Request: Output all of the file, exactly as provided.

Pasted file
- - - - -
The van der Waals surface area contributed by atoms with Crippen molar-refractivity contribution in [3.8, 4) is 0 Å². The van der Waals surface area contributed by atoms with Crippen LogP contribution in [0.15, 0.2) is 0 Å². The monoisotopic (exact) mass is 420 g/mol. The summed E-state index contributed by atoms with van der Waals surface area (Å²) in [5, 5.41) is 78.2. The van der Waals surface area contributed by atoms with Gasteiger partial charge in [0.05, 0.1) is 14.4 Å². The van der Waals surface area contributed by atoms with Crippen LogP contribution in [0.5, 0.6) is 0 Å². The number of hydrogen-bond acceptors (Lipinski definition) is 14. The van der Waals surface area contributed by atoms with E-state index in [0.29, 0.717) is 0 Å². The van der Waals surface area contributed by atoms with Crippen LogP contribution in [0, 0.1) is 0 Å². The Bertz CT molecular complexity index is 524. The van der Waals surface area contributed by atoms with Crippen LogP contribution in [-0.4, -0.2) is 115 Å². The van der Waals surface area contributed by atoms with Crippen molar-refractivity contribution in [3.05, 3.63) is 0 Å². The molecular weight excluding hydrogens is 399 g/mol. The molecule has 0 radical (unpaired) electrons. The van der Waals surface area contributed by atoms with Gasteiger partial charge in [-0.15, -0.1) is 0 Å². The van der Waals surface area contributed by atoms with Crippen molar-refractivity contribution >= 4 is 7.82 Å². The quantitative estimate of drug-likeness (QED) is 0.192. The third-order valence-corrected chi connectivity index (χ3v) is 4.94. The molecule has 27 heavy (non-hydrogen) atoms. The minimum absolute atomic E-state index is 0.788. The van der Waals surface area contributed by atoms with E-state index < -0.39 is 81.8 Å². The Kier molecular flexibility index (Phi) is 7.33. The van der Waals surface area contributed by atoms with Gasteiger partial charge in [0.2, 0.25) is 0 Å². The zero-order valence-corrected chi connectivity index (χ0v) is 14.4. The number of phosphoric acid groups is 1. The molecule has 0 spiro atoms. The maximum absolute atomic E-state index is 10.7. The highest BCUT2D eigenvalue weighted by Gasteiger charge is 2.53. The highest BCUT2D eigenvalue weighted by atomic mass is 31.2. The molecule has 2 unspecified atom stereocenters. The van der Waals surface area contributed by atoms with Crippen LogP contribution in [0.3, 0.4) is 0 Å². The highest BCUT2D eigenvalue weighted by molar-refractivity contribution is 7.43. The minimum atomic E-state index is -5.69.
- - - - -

The van der Waals surface area contributed by atoms with Crippen molar-refractivity contribution in [3.8, 4) is 0 Å². The van der Waals surface area contributed by atoms with Crippen LogP contribution in [0.15, 0.2) is 0 Å². The monoisotopic (exact) mass is 420 g/mol. The summed E-state index contributed by atoms with van der Waals surface area (Å²) in [5, 5.41) is 78.2. The van der Waals surface area contributed by atoms with Gasteiger partial charge in [0.05, 0.1) is 14.4 Å². The van der Waals surface area contributed by atoms with Crippen LogP contribution in [0.5, 0.6) is 0 Å². The number of hydrogen-bond acceptors (Lipinski definition) is 14. The van der Waals surface area contributed by atoms with E-state index in [0.29, 0.717) is 0 Å². The van der Waals surface area contributed by atoms with Crippen LogP contribution in [0, 0.1) is 0 Å². The Bertz CT molecular complexity index is 524. The van der Waals surface area contributed by atoms with Crippen LogP contribution in [-0.4, -0.2) is 115 Å². The van der Waals surface area contributed by atoms with Crippen molar-refractivity contribution in [3.05, 3.63) is 0 Å². The molecular weight excluding hydrogens is 399 g/mol. The molecule has 0 radical (unpaired) electrons. The van der Waals surface area contributed by atoms with Gasteiger partial charge in [-0.15, -0.1) is 0 Å². The van der Waals surface area contributed by atoms with Crippen molar-refractivity contribution >= 4 is 7.82 Å². The quantitative estimate of drug-likeness (QED) is 0.192. The third-order valence-corrected chi connectivity index (χ3v) is 4.94. The molecule has 27 heavy (non-hydrogen) atoms. The minimum absolute atomic E-state index is 0.788. The van der Waals surface area contributed by atoms with E-state index < -0.39 is 81.8 Å². The Kier molecular flexibility index (Phi) is 7.33. The van der Waals surface area contributed by atoms with Gasteiger partial charge in [0.2, 0.25) is 0 Å². The zero-order valence-corrected chi connectivity index (χ0v) is 14.4. The number of phosphoric acid groups is 1. The molecule has 0 spiro atoms. The maximum absolute atomic E-state index is 10.7. The highest BCUT2D eigenvalue weighted by Gasteiger charge is 2.53. The highest BCUT2D eigenvalue weighted by atomic mass is 31.2. The molecule has 2 unspecified atom stereocenters. The van der Waals surface area contributed by atoms with Crippen LogP contribution in [0.3, 0.4) is 0 Å². The highest BCUT2D eigenvalue weighted by molar-refractivity contribution is 7.43. The minimum atomic E-state index is -5.69.